Community assets. Image: Helen K/Flickr/creative commons.

This kind of development, and the social mobility and growing equality it fosters, safeguards public health and safety – not big walls, barbed wire and security guards. The private rented sector in the UK should be regulated to bring it more in line with Europe, where tenants prosper with security of tenure and strong regulation of rents and rent increases.

5. Raise your voice

Those who are bearing the brunt of our current housing crisis must be at the centre of efforts to change it. From tenants’ associations and renters’ unions, to campaign groups such as Justice for Grenfell, it’s vital to support those voices advocating fairer housing rights.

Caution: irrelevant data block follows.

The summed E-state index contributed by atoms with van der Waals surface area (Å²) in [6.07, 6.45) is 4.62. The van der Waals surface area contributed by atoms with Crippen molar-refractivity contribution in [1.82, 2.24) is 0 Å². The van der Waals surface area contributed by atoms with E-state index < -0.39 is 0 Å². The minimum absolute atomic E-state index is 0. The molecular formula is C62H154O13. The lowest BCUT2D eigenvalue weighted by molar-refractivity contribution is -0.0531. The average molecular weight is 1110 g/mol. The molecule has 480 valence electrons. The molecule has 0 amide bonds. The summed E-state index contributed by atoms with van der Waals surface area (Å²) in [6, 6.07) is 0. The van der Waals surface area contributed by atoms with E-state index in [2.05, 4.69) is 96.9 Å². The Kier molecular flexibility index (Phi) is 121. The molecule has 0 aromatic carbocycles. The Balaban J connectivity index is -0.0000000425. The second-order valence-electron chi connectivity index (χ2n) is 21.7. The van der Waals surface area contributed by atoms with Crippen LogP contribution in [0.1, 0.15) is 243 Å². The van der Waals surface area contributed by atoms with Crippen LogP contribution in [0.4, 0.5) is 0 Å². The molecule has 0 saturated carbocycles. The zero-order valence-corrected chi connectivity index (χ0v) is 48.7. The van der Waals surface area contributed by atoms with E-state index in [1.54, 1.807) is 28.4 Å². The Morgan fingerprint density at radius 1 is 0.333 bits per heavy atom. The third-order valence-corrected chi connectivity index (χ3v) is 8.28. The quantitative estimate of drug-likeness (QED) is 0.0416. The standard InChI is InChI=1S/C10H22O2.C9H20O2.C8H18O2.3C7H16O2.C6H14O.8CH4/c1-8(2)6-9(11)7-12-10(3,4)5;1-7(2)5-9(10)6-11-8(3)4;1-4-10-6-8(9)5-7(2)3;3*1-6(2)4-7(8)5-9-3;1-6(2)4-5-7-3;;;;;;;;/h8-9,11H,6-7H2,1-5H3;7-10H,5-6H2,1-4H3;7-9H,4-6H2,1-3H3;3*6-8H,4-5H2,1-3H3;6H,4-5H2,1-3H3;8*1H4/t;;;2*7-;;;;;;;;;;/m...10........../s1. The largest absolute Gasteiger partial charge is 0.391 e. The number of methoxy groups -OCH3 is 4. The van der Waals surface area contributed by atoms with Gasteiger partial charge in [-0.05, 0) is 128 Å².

This also means rejecting austerity’s constant cuts to public services, funding social support for physical and mental health and ensuring that homes are safe, decent and secure, to create a safety net for those who are working to improve their communities.

The Conversation

Andrea Gibbons, Researcher in Sustainable Housing and Urban Studies, University of Salford.

This article is republished from The Conversation under a Creative Commons license. Read the original article.